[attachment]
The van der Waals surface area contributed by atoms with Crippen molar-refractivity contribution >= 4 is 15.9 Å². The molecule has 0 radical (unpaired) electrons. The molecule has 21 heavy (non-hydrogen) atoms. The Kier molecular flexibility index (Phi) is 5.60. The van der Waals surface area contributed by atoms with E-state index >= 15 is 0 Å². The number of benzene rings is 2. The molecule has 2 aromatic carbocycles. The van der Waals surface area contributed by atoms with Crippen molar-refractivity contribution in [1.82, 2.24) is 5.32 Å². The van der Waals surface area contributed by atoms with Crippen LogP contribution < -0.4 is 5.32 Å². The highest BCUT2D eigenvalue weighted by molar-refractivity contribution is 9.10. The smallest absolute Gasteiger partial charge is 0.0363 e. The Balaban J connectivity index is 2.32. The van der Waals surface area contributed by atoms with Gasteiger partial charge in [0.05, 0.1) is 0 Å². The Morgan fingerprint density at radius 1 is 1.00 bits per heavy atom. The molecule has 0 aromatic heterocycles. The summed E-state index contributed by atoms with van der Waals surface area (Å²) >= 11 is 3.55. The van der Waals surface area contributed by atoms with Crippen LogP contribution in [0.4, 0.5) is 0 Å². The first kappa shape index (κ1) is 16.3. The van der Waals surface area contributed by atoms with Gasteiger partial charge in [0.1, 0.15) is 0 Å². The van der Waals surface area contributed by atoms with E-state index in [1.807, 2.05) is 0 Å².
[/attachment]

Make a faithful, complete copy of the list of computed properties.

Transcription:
The van der Waals surface area contributed by atoms with Crippen molar-refractivity contribution >= 4 is 15.9 Å². The molecule has 0 radical (unpaired) electrons. The molecule has 21 heavy (non-hydrogen) atoms. The Kier molecular flexibility index (Phi) is 5.60. The van der Waals surface area contributed by atoms with E-state index >= 15 is 0 Å². The number of benzene rings is 2. The molecule has 2 aromatic carbocycles. The van der Waals surface area contributed by atoms with Crippen molar-refractivity contribution in [1.82, 2.24) is 5.32 Å². The van der Waals surface area contributed by atoms with Crippen LogP contribution < -0.4 is 5.32 Å². The highest BCUT2D eigenvalue weighted by molar-refractivity contribution is 9.10. The smallest absolute Gasteiger partial charge is 0.0363 e. The Balaban J connectivity index is 2.32. The van der Waals surface area contributed by atoms with Gasteiger partial charge in [0.05, 0.1) is 0 Å². The Morgan fingerprint density at radius 1 is 1.00 bits per heavy atom. The molecule has 0 aromatic heterocycles. The summed E-state index contributed by atoms with van der Waals surface area (Å²) >= 11 is 3.55. The van der Waals surface area contributed by atoms with Crippen LogP contribution in [0.4, 0.5) is 0 Å². The first kappa shape index (κ1) is 16.3. The van der Waals surface area contributed by atoms with Gasteiger partial charge in [0.1, 0.15) is 0 Å². The van der Waals surface area contributed by atoms with E-state index in [1.807, 2.05) is 0 Å².